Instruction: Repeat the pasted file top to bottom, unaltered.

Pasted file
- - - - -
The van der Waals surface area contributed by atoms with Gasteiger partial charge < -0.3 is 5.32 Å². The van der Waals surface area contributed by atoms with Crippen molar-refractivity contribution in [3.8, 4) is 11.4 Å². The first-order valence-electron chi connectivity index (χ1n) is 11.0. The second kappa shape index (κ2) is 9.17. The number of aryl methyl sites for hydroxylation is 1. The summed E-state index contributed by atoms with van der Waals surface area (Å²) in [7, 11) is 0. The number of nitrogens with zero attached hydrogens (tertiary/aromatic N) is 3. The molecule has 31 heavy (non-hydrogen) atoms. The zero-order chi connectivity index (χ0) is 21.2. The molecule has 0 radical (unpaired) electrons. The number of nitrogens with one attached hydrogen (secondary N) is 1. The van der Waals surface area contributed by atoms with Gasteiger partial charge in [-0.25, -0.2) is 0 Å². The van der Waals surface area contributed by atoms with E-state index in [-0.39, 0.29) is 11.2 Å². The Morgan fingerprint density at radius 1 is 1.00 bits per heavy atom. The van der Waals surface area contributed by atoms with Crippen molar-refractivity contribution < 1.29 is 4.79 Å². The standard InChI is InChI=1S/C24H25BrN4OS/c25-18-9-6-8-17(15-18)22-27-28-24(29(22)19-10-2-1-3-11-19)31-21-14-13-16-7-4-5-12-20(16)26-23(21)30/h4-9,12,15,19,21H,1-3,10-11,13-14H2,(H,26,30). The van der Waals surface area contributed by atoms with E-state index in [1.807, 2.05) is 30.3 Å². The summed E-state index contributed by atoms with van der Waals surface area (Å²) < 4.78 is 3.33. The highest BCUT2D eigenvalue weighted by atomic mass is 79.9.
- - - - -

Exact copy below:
The van der Waals surface area contributed by atoms with Gasteiger partial charge < -0.3 is 5.32 Å². The van der Waals surface area contributed by atoms with Crippen molar-refractivity contribution in [3.8, 4) is 11.4 Å². The first-order valence-electron chi connectivity index (χ1n) is 11.0. The second kappa shape index (κ2) is 9.17. The number of aryl methyl sites for hydroxylation is 1. The summed E-state index contributed by atoms with van der Waals surface area (Å²) in [7, 11) is 0. The number of nitrogens with zero attached hydrogens (tertiary/aromatic N) is 3. The molecule has 31 heavy (non-hydrogen) atoms. The zero-order chi connectivity index (χ0) is 21.2. The molecule has 0 radical (unpaired) electrons. The number of nitrogens with one attached hydrogen (secondary N) is 1. The van der Waals surface area contributed by atoms with Gasteiger partial charge in [-0.25, -0.2) is 0 Å². The van der Waals surface area contributed by atoms with E-state index in [-0.39, 0.29) is 11.2 Å². The Morgan fingerprint density at radius 1 is 1.00 bits per heavy atom. The van der Waals surface area contributed by atoms with Crippen molar-refractivity contribution < 1.29 is 4.79 Å². The standard InChI is InChI=1S/C24H25BrN4OS/c25-18-9-6-8-17(15-18)22-27-28-24(29(22)19-10-2-1-3-11-19)31-21-14-13-16-7-4-5-12-20(16)26-23(21)30/h4-9,12,15,19,21H,1-3,10-11,13-14H2,(H,26,30). The van der Waals surface area contributed by atoms with E-state index in [1.807, 2.05) is 30.3 Å². The summed E-state index contributed by atoms with van der Waals surface area (Å²) < 4.78 is 3.33. The highest BCUT2D eigenvalue weighted by atomic mass is 79.9.